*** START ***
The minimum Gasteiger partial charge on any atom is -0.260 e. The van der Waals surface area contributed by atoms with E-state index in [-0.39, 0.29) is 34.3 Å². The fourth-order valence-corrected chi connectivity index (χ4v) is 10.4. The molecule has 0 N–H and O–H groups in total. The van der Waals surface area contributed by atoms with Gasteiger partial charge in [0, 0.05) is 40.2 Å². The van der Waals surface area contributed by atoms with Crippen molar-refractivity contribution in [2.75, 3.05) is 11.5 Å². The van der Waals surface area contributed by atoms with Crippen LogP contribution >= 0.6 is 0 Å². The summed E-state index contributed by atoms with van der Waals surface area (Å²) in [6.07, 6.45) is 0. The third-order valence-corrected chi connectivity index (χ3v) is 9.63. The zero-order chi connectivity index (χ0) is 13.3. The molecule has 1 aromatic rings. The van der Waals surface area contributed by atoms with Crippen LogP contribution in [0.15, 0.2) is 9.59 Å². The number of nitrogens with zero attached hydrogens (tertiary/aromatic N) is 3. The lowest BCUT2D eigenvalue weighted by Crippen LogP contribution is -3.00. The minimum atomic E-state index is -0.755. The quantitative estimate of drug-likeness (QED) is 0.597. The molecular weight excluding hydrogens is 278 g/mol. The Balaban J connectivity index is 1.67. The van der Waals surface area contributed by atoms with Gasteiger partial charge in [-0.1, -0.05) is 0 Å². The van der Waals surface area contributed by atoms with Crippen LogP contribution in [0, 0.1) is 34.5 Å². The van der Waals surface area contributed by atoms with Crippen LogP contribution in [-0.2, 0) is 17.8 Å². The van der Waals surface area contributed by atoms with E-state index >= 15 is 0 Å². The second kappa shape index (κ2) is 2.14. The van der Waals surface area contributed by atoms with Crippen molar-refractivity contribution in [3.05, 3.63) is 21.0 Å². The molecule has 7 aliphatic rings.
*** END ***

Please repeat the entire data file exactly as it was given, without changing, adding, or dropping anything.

The minimum Gasteiger partial charge on any atom is -0.260 e. The van der Waals surface area contributed by atoms with E-state index in [-0.39, 0.29) is 34.3 Å². The fourth-order valence-corrected chi connectivity index (χ4v) is 10.4. The molecule has 0 N–H and O–H groups in total. The van der Waals surface area contributed by atoms with Gasteiger partial charge in [0, 0.05) is 40.2 Å². The van der Waals surface area contributed by atoms with Crippen molar-refractivity contribution in [2.75, 3.05) is 11.5 Å². The van der Waals surface area contributed by atoms with Crippen LogP contribution >= 0.6 is 0 Å². The summed E-state index contributed by atoms with van der Waals surface area (Å²) in [6.07, 6.45) is 0. The third-order valence-corrected chi connectivity index (χ3v) is 9.63. The zero-order chi connectivity index (χ0) is 13.3. The molecule has 1 aromatic rings. The van der Waals surface area contributed by atoms with Crippen LogP contribution in [0.15, 0.2) is 9.59 Å². The number of nitrogens with zero attached hydrogens (tertiary/aromatic N) is 3. The lowest BCUT2D eigenvalue weighted by Crippen LogP contribution is -3.00. The minimum atomic E-state index is -0.755. The quantitative estimate of drug-likeness (QED) is 0.597. The molecular weight excluding hydrogens is 278 g/mol. The Balaban J connectivity index is 1.67. The van der Waals surface area contributed by atoms with Gasteiger partial charge in [-0.1, -0.05) is 0 Å². The van der Waals surface area contributed by atoms with Crippen LogP contribution in [0, 0.1) is 34.5 Å². The van der Waals surface area contributed by atoms with Crippen LogP contribution in [-0.2, 0) is 17.8 Å². The van der Waals surface area contributed by atoms with E-state index >= 15 is 0 Å². The second kappa shape index (κ2) is 2.14. The van der Waals surface area contributed by atoms with Crippen molar-refractivity contribution in [3.05, 3.63) is 21.0 Å². The molecule has 7 aliphatic rings.